He announced a $400 million commitment to ensuring plastic only belongs in the economy, by working to raise the price of fossil fuel-derived plastics above that of recycled plastics, effectively making recycled plastics a commodity.
“Large companies like Saudi Aramco, one of the largest in the world, and Reliance Industries, the largest player in India, have shown support for adjusting the price of fossil fuel derived polymer, which is the basis for all plastic, above the price of recycled plastic,” he said.
“As soon as you do that the world switches for the same commodity to the cheaper commodity, same quality, and plastic no longer enters the environment.
“If the consumer is perfectly comfortable paying another point three of a cent per cup of coffee they will not notice, so a couple cents for a two-litre bottle of coke, but that translates into $300 to $500 a tonne.
“All throughout India or throughout Southeast Asia once we put on an extra value on fossil fuel polymer we make recycled plastic have a value, it becomes a commodity, it'll never be wasted again and the beauty is that the biggest resource of this commodity is where the pollution is worst and that’s Southeast Asia.
“You can virtually walk across rivers in Southeast Asia on plastic and it is those countries which are most amenable to change because once we adjust those levers, making fossil fuel plastic more expensive than recycled plastic, then all of those rivers don't become marine life-threatening waste, it becomes commodity.
Mr Forrest said that while some companies had been resistant to the idea, most had come on board.
“There's about 700 players in the petrochemical sector but there's 60 who could speak for the entire industry, if they move everyone moves.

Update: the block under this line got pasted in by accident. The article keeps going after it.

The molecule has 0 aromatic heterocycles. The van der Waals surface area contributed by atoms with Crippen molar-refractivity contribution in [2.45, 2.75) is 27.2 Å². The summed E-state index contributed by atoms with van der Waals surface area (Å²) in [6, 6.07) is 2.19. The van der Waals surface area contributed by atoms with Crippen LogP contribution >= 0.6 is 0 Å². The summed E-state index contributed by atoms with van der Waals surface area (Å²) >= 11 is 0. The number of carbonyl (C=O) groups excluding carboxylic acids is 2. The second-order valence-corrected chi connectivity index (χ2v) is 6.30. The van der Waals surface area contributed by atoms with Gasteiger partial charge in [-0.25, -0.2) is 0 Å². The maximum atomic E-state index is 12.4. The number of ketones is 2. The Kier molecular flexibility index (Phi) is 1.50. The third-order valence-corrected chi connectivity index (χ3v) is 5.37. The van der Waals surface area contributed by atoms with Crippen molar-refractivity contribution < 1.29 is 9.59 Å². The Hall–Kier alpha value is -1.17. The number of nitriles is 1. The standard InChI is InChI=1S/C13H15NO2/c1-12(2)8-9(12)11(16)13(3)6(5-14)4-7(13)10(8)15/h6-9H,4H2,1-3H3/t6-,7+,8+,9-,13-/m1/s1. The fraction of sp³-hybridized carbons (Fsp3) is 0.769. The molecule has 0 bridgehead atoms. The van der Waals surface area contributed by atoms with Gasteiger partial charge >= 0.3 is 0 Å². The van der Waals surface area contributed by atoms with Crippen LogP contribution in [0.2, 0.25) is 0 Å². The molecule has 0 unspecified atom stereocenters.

“There are players in that who really don't want to change but most I've spoken to have said well let's just think about this,” he said.
“There are those who simply don't want to change and in the end they will face market pressure.
“People across the world including in the slums of India or Toorak in Melbourne have an opportunity to buy a good plastic or bad plastic, I believe they'll buy a good plastic and good plastic is all recycled and bad plastic is straight out of fossil fuel by a company who doesn't give a damn.
“You've seen what's happened with Volkswagen or BMW when they say they're going to do something and they do something else, the reaction from the consumer is vicious.
Mr Forrest said that while there are policies governments can put in place, leadership in this area would need to be market driven.
“There's three ways you can get things done in the world: civil society, that's pretty slow; you can get government to get involved, that's considerably slower again; or you can get business involved, and that gets pretty quick,” he said.
“We need lightspeed here, because the way we're going with the growth of plastic in its linear economy currently, we’ll have one-third the volume of plastic in our oceans of fish in 2025, it's not 2050 that's 2025.
“Because of the massive volume of plastic compared to fish, that's enough plastic to completely destroy marine life, you don't need to kill something several times, once will do fine.
“The Minderoo Foundation is investing across the board in plastic recycling technologies. If it happens to make a profit, it will be recycled back into the foundation so we’re putting our money where our mouth is.
“Global human behavioural change is required, the only element strong enough for that is not government, not local, not sovereign, it's the marketplace.
“The instant plastic becomes an article of value, a commodity, it will no longer be wasted, but until that happens we'll have all sorts of interventions which will be completely unsustainable and we the taxpayer will wear it.”